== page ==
Monday, August 21, 2017

The Scarlet Letter by Nathaniel Hawthorne

The Scarlet Letter is Nathaniel Hawthorne’s very famous novel. Written in 1850, this book has become a cornerstone of American literature. Many consider it to be the first great American novel.

For those unfamiliar with the story, it is set in 1640s Puritan Massachusetts. Hester Prynne is a resident of the colony. She is in a loveless marriage, and her husband may be lost at sea. She is shamed and vilified when she conceives a daughter, Pearl, through an extramarital affair. She is forced to ear a scarlet “A” on her clothing as a symbol of her sin.

Though Hester refuses to reveal the identity of Pearl’s father, the reader quickly learns that it is The Reverend Arthur Dimmesdale, a respected member of the community. Though young, Dimmesdale is considered a learned theologian. When Roger Chillingworth, Hester’s much older husband, arrives in Massachusetts, very much alive, he keeps his identity secret to everyone except Hester and plots revenge. Suspecting that Dimmesdale is Pearl’s father, he befriends the minister in an elaborate attempt at retribution. As seven years pass, Pearl grows into an extraordinary child and Hester becomes more and more a free thinker.

There is so much going on in this book in terms of history, characters, plot, themes, etc. I could devote a series of blog posts to this work. As I often do, I am going to follow one particular path that I find to be interesting.

First, I want to write a few words about how I am approaching this novel in terms of history. Though Hawthorne was very interested in seventeenth century Puritan history, a Google search shows that there is still debate over the historical and ideological accuracy of the story. Though I think that this is a topic worthy topic of exploration, I will put that aside when talking about the novel in this post.  Generally, I would rather comment upon real Puritan society based upon history books anyway. Thus, I will consider the world that is talked depicted between these pages as fictional, regardless of how closely accurate it is or not.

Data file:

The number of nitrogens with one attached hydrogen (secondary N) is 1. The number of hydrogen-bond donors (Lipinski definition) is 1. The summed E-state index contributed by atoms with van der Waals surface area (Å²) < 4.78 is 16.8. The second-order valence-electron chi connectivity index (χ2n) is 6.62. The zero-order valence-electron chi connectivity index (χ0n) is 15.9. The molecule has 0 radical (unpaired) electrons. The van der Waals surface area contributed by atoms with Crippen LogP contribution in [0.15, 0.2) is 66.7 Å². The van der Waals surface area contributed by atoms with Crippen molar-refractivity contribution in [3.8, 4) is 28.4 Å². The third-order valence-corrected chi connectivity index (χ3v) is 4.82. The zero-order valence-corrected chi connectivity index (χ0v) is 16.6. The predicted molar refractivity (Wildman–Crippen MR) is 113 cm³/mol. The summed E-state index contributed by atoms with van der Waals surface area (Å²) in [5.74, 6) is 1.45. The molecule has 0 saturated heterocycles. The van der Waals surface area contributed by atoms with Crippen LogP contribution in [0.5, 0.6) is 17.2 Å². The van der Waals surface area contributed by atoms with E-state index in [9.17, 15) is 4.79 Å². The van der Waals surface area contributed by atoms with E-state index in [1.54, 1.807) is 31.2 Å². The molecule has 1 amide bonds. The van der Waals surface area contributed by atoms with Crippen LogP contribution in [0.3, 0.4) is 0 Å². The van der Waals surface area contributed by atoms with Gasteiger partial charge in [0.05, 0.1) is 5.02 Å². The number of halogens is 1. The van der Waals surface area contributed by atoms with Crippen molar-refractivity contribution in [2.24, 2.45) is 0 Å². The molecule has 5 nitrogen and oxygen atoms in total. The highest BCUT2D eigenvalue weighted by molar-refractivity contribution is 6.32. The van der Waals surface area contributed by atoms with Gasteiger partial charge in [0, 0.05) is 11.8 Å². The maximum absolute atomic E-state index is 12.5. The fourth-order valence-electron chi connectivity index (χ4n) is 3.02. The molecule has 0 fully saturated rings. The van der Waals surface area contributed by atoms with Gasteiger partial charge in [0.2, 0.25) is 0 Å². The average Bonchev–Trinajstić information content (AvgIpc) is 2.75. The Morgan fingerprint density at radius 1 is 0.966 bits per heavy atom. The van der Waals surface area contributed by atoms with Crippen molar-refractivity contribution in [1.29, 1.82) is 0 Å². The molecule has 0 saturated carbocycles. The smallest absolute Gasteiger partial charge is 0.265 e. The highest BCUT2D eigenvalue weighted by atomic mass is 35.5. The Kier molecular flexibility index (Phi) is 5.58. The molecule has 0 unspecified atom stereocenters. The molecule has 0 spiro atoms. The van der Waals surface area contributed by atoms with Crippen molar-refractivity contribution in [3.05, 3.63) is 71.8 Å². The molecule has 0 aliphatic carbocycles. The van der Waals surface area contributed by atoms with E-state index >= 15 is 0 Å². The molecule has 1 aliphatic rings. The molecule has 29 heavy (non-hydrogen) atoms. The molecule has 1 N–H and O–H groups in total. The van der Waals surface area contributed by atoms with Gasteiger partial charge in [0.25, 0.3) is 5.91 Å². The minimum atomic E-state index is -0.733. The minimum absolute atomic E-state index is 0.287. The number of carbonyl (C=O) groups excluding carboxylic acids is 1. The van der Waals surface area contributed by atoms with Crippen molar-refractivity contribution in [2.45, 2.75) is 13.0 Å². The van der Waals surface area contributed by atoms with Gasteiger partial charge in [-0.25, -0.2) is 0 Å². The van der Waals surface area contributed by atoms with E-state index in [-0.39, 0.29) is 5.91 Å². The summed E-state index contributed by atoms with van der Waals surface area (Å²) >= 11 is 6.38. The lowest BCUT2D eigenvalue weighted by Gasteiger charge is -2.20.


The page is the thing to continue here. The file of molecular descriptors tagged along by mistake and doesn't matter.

Ironically, Hester is the most virtuous character in the book. However, her sin is not excused. She is remorseful for it. In fact, it is eventually revealed that she tries to show regret for it decades after the fact. Yet, she is surrounded by the hypocritical, the malicious and the cowardly whose flaws eclipse hers. The hypocrisy is illustrated by the fact that the text implies that all sorts of sexual and other indiscretions are going on in Massachusetts. Witches meet in the forest. Chillingworth is vengeful and malicious. Dimmesdale, though not without virtue, behaves with cowardice and allows Hester to suffer the scorn of society while he hides his indiscretion.

Though Hester is flawed, it seems that Hawthorne is illustrating what he believes is positive and good in the world when he points out the many admirable aspects to her nature. Hester takes responsibility for her actions, thinks for herself, is a good mother, etc. These virtues, as well as the wild naturalness that seems to be inherent in Pearl, seem to be related to the transcendental belief system, which was becoming popular in America at the time that this book was written. A discussion of Hester’s positive character traits, Pearl’s nature and how this all relates to the book’s philosophy can fill many pages.

The comparison between Hester and Dimmesdale is interesting. There is obvious irony when one compares the two. To the citizens of Massachusetts, there is a contrast. In their eyes, Hester is a sinful and guilty woman exposed to public shame. Dimmesdale is the upright and moral minister. He is respected and considered a great mind and a teacher. He is Hester’s minister and presumably provides her with spiritual guidance.

Yet, beneath the surface, the roles are reversed. Hester bears her guilt and the responsibility for her actions openly. She is psychologically distressed but not hysterical. In contrast, Dimmesdale hides his guilt. Inwardly he has become a wreck. His inner turmoil manifests itself in physical illness. At one point, he experiences what in modern times would be described as a panic attack,

"Mr. Dimmesdale was overcome with a great horror of mind, as if the universe were gazing at a scarlet token on his naked breast, right over his heart. On that spot, in very truth, there was, and there had long been, the gnawing and poisonous tooth of bodily pain. Without any effort of his will, or power to restrain himself, he shrieked aloud: an outcry that went pealing through the night, and was beaten back from one house to another, and reverberated from the hills in the background; as if a company of devils, detecting so much misery and terror in it, had made a plaything of the sound, and were bandying it to and fro."